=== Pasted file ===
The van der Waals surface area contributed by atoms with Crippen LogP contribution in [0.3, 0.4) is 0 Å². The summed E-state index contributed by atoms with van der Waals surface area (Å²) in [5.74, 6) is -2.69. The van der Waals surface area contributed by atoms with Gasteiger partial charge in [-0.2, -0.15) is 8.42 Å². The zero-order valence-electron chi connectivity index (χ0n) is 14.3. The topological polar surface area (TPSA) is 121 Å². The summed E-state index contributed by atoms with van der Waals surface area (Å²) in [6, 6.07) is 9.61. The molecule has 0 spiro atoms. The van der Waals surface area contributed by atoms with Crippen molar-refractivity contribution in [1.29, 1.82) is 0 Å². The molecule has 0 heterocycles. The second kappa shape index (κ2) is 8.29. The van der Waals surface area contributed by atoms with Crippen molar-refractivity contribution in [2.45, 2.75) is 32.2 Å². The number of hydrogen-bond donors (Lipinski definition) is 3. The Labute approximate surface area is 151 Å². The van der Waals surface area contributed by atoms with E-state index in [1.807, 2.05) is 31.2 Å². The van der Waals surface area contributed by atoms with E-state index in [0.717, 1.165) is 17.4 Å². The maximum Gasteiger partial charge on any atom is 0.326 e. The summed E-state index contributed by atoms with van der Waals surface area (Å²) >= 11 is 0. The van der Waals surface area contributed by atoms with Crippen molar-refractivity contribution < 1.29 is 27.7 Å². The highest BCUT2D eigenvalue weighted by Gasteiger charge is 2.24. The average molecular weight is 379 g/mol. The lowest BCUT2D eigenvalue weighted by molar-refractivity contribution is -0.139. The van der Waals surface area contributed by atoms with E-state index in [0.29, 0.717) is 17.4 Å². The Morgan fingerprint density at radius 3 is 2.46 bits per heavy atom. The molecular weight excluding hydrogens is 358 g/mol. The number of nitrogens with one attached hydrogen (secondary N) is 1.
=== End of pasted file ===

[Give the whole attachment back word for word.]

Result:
The van der Waals surface area contributed by atoms with Crippen LogP contribution in [0.3, 0.4) is 0 Å². The summed E-state index contributed by atoms with van der Waals surface area (Å²) in [5.74, 6) is -2.69. The van der Waals surface area contributed by atoms with Gasteiger partial charge in [-0.2, -0.15) is 8.42 Å². The zero-order valence-electron chi connectivity index (χ0n) is 14.3. The topological polar surface area (TPSA) is 121 Å². The summed E-state index contributed by atoms with van der Waals surface area (Å²) in [6, 6.07) is 9.61. The molecule has 0 spiro atoms. The van der Waals surface area contributed by atoms with Crippen molar-refractivity contribution in [1.29, 1.82) is 0 Å². The molecule has 0 heterocycles. The second kappa shape index (κ2) is 8.29. The van der Waals surface area contributed by atoms with Crippen molar-refractivity contribution in [2.45, 2.75) is 32.2 Å². The number of hydrogen-bond donors (Lipinski definition) is 3. The Labute approximate surface area is 151 Å². The van der Waals surface area contributed by atoms with E-state index in [1.807, 2.05) is 31.2 Å². The van der Waals surface area contributed by atoms with E-state index in [0.717, 1.165) is 17.4 Å². The maximum Gasteiger partial charge on any atom is 0.326 e. The summed E-state index contributed by atoms with van der Waals surface area (Å²) >= 11 is 0. The van der Waals surface area contributed by atoms with Crippen molar-refractivity contribution < 1.29 is 27.7 Å². The highest BCUT2D eigenvalue weighted by Gasteiger charge is 2.24. The average molecular weight is 379 g/mol. The lowest BCUT2D eigenvalue weighted by molar-refractivity contribution is -0.139. The van der Waals surface area contributed by atoms with E-state index in [0.29, 0.717) is 17.4 Å². The Morgan fingerprint density at radius 3 is 2.46 bits per heavy atom. The molecular weight excluding hydrogens is 358 g/mol. The number of nitrogens with one attached hydrogen (secondary N) is 1.